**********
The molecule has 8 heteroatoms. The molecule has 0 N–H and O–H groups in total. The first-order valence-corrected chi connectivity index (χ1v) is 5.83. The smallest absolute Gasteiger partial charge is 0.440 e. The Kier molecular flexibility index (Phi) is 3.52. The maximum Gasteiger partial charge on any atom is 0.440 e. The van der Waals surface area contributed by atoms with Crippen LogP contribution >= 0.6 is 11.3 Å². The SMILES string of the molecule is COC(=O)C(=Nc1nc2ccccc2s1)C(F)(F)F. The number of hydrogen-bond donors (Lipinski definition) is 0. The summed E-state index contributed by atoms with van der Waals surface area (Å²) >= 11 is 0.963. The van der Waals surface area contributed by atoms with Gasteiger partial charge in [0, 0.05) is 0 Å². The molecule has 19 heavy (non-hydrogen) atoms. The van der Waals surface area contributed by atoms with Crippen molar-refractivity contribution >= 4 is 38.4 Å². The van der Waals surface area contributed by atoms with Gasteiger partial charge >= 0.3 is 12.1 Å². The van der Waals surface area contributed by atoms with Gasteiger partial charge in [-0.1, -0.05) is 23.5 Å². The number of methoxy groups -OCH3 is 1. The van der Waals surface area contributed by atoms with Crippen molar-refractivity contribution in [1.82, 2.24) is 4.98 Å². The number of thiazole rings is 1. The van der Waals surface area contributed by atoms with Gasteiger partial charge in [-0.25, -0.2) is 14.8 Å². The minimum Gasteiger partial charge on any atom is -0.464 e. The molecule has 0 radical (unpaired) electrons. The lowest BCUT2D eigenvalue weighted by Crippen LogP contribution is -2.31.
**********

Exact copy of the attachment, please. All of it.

The molecule has 8 heteroatoms. The molecule has 0 N–H and O–H groups in total. The first-order valence-corrected chi connectivity index (χ1v) is 5.83. The smallest absolute Gasteiger partial charge is 0.440 e. The Kier molecular flexibility index (Phi) is 3.52. The maximum Gasteiger partial charge on any atom is 0.440 e. The van der Waals surface area contributed by atoms with Crippen LogP contribution >= 0.6 is 11.3 Å². The SMILES string of the molecule is COC(=O)C(=Nc1nc2ccccc2s1)C(F)(F)F. The number of hydrogen-bond donors (Lipinski definition) is 0. The summed E-state index contributed by atoms with van der Waals surface area (Å²) >= 11 is 0.963. The van der Waals surface area contributed by atoms with Gasteiger partial charge in [0, 0.05) is 0 Å². The molecule has 19 heavy (non-hydrogen) atoms. The van der Waals surface area contributed by atoms with Crippen molar-refractivity contribution >= 4 is 38.4 Å². The van der Waals surface area contributed by atoms with Gasteiger partial charge >= 0.3 is 12.1 Å². The van der Waals surface area contributed by atoms with Gasteiger partial charge in [-0.1, -0.05) is 23.5 Å². The number of methoxy groups -OCH3 is 1. The van der Waals surface area contributed by atoms with Crippen molar-refractivity contribution in [1.82, 2.24) is 4.98 Å². The number of thiazole rings is 1. The van der Waals surface area contributed by atoms with Gasteiger partial charge in [-0.25, -0.2) is 14.8 Å². The minimum Gasteiger partial charge on any atom is -0.464 e. The molecule has 0 radical (unpaired) electrons. The lowest BCUT2D eigenvalue weighted by Crippen LogP contribution is -2.31.